Finding Local Resources

In my adventures in the field of animal welfare, I found many resources within my community. Follow me as I discovered them.

I started my career in Pullman Washington. This location is one of the best locations to start any adventure. With Washington Veterinary School in my backyard, I found them a wealth of knowledge and resources. I learned the handling of birds and the use of chemical immobilization from them. The school was involved in nutritional studies and I reaped the benefit of having access to pet food that was left over from their studies; for example, they were conducting a calcium study on Great Danes. They used pet food with low, medium, and high concentrations of calcium. By mixing the bags of food, I had a perfect blend of food for the animals in my shelter.

I also engaged in a program with Alpo in which they would offer free dog food to animal shelters participating in halftime adoption events at basketball games. The audience would vote by clapping as to which shelter brought the “best” dog. The winning shelter would receive a large amount of food and the other participating shelters would receive less. Alpo would provide coupons and you could pick up the food from your local grocer as needed. I once found myself with excess food, so I traveled to other animal shelters in my area and distributed my newfound wealth.

In Pullman, I worked in the Police Department. I didn’t have a very good working relationship with our Chief of Police. He had developed a three-year phase-in of computers within the department and the animal shelter was scheduled in year 5. I desperately wanted to use a computer to track the intake of our animals, but it was unlikely that I would get one from him. I approached him and asked about monetary donations to the animal shelter to move the shelter higher on his phase-in plan. He told me that any money donated to the animal shelter was a “police donation” and would unlikely be used for the shelter. So, I found someone in the community who bought a computer for the shelter. That resulted in one of the longest chewings that I ever encountered by a boss. The same lady also provided all of the cat food for the shelter.

Drug manufacturers offer free drugs to veterinary schools. They hope to get veterinarians in training used to their drugs for when they get out into the world to open their practices. The Veterinary College provided me with free vaccinations for the animals at my shelter.

If you have a Veterinary College near you, become their best friend.

In Portland Oregon, our shelter provided a pickup service for dead animals from veterinary clinics in town. Oddly, it was a very popular service. In exchange for picking up the dead animals from the clinic, the clinic became obligated to handle any animal emergency brought to them by one of our animal control officers. It was very convenient for the officers because emergency assistance was always nearby. I remember an incident in which a veterinarian was not fulfilling his obligation. He was turning away our officers. I wrote him a letter and explained that since he was not living up to the agreement, we would stop picking up his dead animals. He came in person to beg me to change my mind. It just so happened that we were dealing with a hoarding situation so I told the veterinarian that if he would assist the officers in making a court case in the hoarding case that he could earn his way back into our good graces.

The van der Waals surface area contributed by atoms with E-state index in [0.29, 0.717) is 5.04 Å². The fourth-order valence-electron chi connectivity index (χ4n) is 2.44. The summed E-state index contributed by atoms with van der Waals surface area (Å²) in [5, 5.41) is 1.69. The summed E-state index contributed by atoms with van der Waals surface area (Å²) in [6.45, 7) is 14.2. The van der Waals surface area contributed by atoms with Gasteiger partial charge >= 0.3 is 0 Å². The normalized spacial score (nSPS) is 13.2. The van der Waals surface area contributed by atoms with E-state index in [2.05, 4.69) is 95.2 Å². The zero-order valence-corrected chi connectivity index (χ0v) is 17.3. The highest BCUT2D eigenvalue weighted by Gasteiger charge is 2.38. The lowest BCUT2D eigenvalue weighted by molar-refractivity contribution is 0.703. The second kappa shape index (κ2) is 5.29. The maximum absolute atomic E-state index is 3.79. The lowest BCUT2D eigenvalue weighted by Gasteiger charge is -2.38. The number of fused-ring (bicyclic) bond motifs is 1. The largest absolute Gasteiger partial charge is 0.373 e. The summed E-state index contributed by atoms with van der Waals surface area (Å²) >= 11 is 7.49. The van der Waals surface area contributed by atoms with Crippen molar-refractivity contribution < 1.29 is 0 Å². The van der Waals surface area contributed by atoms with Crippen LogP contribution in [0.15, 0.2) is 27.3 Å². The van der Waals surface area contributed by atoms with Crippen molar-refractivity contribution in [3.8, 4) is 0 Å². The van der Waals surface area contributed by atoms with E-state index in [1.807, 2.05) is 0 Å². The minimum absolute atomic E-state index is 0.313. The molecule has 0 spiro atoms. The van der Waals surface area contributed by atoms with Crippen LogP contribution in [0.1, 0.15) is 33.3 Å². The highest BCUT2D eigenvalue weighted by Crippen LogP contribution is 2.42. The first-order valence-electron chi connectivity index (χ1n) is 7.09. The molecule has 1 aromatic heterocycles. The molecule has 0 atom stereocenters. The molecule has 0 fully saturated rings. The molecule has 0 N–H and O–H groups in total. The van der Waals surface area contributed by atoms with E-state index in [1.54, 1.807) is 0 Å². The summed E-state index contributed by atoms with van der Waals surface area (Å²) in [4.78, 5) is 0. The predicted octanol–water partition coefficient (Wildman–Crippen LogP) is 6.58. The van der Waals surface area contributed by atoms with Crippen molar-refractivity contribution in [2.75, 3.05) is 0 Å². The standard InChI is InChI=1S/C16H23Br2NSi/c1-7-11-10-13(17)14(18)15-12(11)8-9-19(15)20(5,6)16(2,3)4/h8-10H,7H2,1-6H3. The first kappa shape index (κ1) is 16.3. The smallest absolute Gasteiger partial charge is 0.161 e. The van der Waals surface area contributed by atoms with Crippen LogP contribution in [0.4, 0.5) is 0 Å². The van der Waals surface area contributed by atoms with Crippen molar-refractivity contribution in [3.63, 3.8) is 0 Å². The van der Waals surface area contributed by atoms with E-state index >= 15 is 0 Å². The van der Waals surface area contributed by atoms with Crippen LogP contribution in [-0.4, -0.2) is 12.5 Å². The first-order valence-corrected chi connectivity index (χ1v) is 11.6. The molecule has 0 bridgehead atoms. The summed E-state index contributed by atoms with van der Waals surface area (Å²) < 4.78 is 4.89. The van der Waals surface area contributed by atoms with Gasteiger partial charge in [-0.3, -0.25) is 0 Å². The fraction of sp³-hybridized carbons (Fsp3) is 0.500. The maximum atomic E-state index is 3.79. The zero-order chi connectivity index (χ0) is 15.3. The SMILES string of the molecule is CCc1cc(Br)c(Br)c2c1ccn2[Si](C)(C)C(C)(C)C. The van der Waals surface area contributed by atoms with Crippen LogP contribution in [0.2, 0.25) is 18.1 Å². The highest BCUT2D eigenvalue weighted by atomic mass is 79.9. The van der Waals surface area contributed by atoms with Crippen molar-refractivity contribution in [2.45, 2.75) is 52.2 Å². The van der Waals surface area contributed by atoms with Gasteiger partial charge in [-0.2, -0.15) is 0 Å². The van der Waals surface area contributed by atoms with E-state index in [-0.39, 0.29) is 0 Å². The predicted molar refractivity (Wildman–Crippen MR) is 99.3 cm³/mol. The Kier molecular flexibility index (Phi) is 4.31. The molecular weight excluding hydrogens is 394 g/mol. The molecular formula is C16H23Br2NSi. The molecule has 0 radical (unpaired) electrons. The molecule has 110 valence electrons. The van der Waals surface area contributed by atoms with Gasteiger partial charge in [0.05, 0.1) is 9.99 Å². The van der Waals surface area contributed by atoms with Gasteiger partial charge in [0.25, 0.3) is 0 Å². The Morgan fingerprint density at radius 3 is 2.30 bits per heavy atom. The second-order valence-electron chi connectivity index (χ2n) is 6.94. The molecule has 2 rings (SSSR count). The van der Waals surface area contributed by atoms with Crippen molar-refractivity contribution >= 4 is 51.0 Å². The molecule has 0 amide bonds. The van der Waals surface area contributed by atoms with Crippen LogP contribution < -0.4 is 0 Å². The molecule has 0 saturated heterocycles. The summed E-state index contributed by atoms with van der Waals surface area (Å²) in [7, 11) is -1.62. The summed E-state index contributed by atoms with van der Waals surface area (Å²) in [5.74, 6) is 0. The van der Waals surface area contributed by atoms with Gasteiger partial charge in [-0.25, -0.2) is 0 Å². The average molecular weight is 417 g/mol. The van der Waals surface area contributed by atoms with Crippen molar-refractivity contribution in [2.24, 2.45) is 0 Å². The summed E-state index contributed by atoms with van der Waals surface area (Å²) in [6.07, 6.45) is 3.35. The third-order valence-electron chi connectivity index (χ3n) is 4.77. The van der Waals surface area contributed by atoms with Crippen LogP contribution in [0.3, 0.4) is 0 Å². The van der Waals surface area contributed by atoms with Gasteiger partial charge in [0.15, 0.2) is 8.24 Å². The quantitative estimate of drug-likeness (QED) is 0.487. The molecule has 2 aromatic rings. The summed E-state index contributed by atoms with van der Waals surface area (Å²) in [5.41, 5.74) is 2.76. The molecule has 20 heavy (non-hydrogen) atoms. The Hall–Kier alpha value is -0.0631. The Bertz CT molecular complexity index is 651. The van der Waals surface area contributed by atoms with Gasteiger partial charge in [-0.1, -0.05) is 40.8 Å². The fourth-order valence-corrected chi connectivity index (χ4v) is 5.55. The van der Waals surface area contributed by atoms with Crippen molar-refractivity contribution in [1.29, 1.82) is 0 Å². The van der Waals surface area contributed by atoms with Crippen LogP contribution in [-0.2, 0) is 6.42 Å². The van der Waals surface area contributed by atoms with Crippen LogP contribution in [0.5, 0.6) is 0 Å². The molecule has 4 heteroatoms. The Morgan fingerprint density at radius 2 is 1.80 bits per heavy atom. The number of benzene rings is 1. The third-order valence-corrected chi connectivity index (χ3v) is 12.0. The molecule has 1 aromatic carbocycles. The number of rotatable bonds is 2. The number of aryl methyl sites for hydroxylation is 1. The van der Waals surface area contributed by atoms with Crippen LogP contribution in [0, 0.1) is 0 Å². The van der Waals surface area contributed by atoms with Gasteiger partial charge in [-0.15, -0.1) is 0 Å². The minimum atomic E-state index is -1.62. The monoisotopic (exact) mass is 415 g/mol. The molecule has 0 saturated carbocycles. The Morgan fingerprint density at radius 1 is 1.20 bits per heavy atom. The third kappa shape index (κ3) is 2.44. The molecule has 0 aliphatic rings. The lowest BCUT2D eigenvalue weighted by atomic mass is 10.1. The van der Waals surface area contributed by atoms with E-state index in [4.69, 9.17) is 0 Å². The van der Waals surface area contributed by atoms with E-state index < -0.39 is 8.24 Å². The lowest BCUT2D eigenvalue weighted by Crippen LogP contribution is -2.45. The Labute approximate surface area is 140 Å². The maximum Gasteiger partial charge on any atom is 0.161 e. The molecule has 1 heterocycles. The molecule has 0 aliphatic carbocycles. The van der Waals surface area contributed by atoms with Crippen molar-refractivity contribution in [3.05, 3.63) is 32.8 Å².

It is important that animal shelter staff attend local meetings of the veterinary association to see if you can find ways to help one another.

While in Fairfax Virginia, we began working with a Vet Tech College. We gave the students the opportunity to work directly with animals and as a result, we got free veterinary care.

Also in Fairfax, we develop arrangements in which our animals were adopted through various companies in town. We had arrangements at Pet Smart Stores, Veterinary Clinics, and even feed stores.

In Gainesville Florida, I was fortunate to be working near another Veterinary College. Due to a grant from Maddie’s Fund, the College started a shelter medicine course. Veterinary students would visit the animal shelter several times a week to provide veterinary services.

Another advantage of having a Veterinary College nearby is to have access to specialized medical treatments. If an animal came into the animal shelter with serious medical issues, we frequently passed the animal to a Veterinary College to be used as a class assignment. Usually, a vet student would come forward and adopt the animal after treatment.

Once you have uncovered all of your local resources, don’t forget about national resources. Suppose you are engaged in a national disaster. In that case, Pet Smart Charities, American Humane, the Humane Society of the United States, and the American Society for the Prevention of Cruelty to Animals are extremely valuable. I don’t know what I would have done without them when we were forced to seize nearly 700 cats in Gainesville.

One of the things to keep in mind is that in my career of directing animal shelters, I encountered jurisdictions that prohibited fund-raising. The mindset of these jurisdictions was that by asking for money for the animal shelter, you are announcing that the animal shelter is not properly funded. You can see where public officials might get upset. So, before you start advertising that you are accepting donations, check with your bosses as to how they feel about that.

Times are hard, but resources are closer than you would think.